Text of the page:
Foreign languages ending Indian civilisation: group behind move

The RSS said the MoU was aimed at “inciting greed” at the “prospect of going abroad”.

Written by Aniruddha Ghosal | New Delhi | Published: November 15, 2014 1:37:30 am
German Ambassador to India Michael Steiner at his residence in New Delhi on Friday. (Source: Express photo by Anil Sharma) German Ambassador to India Michael Steiner at his residence in New Delhi on Friday. (Source: Express photo by Anil Sharma)

The decision to “replace” Sanskrit with foreign languages in Kendriya Vidyalayas was a “western conspiracy” aimed at “ending Indian civilisation” and “Indian languages”, the Sanskrit Sikshak Sangh (SSS) — the organisation which spearheaded the movement that eventually resulted in the decision to drop German as an alternative to Sanskrit as a third language — has said.

Union HRD Minister Smriti Irani said the decision was taken in “national interest”. A similar view was taken by the SSS when it filed a PIL in May 2013 in the Delhi High Court against a circular issued by the Kendriya Vidyalaya Sangathan (KVS), which allowed students to study foreign languages.

Last month, the HRD Ministry had asked KVS to reconsider the decision and told the court, “MoU between KVS and Goethe Institute-Max Mueller Bhawan for identifying and training Sanskrit teachers as German teachers has not been renewed.”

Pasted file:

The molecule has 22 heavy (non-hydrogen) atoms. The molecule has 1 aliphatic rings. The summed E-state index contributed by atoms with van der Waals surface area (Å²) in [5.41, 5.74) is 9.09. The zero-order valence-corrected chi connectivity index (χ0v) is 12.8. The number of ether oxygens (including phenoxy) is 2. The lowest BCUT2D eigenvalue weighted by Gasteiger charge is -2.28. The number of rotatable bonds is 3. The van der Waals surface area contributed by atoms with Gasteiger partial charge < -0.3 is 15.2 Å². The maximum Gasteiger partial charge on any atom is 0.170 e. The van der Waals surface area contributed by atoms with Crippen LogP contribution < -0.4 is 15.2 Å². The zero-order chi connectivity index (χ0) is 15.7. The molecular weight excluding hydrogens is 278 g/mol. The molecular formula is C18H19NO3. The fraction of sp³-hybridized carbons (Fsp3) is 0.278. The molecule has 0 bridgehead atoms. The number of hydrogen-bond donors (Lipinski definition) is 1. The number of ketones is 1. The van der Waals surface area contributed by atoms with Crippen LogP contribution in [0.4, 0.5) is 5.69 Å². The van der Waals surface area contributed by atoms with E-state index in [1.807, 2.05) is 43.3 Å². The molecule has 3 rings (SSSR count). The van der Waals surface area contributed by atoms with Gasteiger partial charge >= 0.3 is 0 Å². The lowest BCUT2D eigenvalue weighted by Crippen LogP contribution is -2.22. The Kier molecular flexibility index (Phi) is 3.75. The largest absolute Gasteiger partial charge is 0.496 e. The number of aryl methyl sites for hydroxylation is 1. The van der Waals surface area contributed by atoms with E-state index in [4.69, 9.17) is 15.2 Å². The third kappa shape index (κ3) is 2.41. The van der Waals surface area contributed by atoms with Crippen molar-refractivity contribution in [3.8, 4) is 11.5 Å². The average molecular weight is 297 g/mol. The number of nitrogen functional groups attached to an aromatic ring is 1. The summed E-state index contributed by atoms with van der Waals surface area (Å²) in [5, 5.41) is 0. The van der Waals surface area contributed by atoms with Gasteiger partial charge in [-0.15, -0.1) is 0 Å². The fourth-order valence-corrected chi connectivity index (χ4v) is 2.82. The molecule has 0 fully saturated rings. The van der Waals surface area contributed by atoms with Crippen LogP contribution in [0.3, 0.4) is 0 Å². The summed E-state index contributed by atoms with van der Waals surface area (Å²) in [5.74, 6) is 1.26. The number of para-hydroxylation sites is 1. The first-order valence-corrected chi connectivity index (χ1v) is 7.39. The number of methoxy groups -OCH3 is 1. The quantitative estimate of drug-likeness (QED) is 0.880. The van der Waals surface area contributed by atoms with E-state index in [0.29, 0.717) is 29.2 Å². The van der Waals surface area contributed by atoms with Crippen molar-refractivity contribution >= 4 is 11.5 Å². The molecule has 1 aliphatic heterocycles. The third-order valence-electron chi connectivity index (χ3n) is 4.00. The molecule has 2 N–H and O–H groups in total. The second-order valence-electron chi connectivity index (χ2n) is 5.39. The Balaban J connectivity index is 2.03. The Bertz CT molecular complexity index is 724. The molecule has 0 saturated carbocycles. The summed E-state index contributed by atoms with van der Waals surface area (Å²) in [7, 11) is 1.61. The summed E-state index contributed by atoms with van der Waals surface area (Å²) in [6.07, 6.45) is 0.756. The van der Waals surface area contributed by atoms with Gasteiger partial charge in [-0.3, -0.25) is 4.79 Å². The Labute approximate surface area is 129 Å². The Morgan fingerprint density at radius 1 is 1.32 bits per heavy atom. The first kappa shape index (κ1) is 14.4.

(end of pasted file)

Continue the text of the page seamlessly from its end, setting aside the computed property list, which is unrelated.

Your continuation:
When contacted, SSS general secretary V Dayalu said that the imposition of foreign languages was a “western conspiracy aimed at causing damage to our culture, and ending Indian civilisation and Indian languages”.

The organisation — an umbrella body of Sanskrit scholars and teachers — claimed that they had approached the previous government as well, but in vain. After Narendra Modi announced his cabinet, the organisation wrote to the HRD Ministry reiterating their demands.

The RSS said the MoU was aimed at “inciting greed” at the “prospect of going abroad”.

“Teachers who went for the training were told that they could go abroad. If this isn’t inciting greed, then what is? It wasn’t true education. It was simply about allowing people to go abroad and earn money,” said Dayalu.

SSS president D K Jha said, “The fundamental aim of studying Sanskrit isn’t earning money, but the search for happiness. Learning Sanskrit gives you true happiness, decreases the chances of suicide. It increases patriotic spirit. Acquisition of wealth is a secondary aim, but Sanskrit can help in that too.”

He added, “Whether it’s Nasa’s research on the God particle or astronomy or mathematics, all of the knowledge is already there. Sanskrit is the key which will unlock it.”

Dayalu also said teaching Sanskrit to students would bring down the crime rate.

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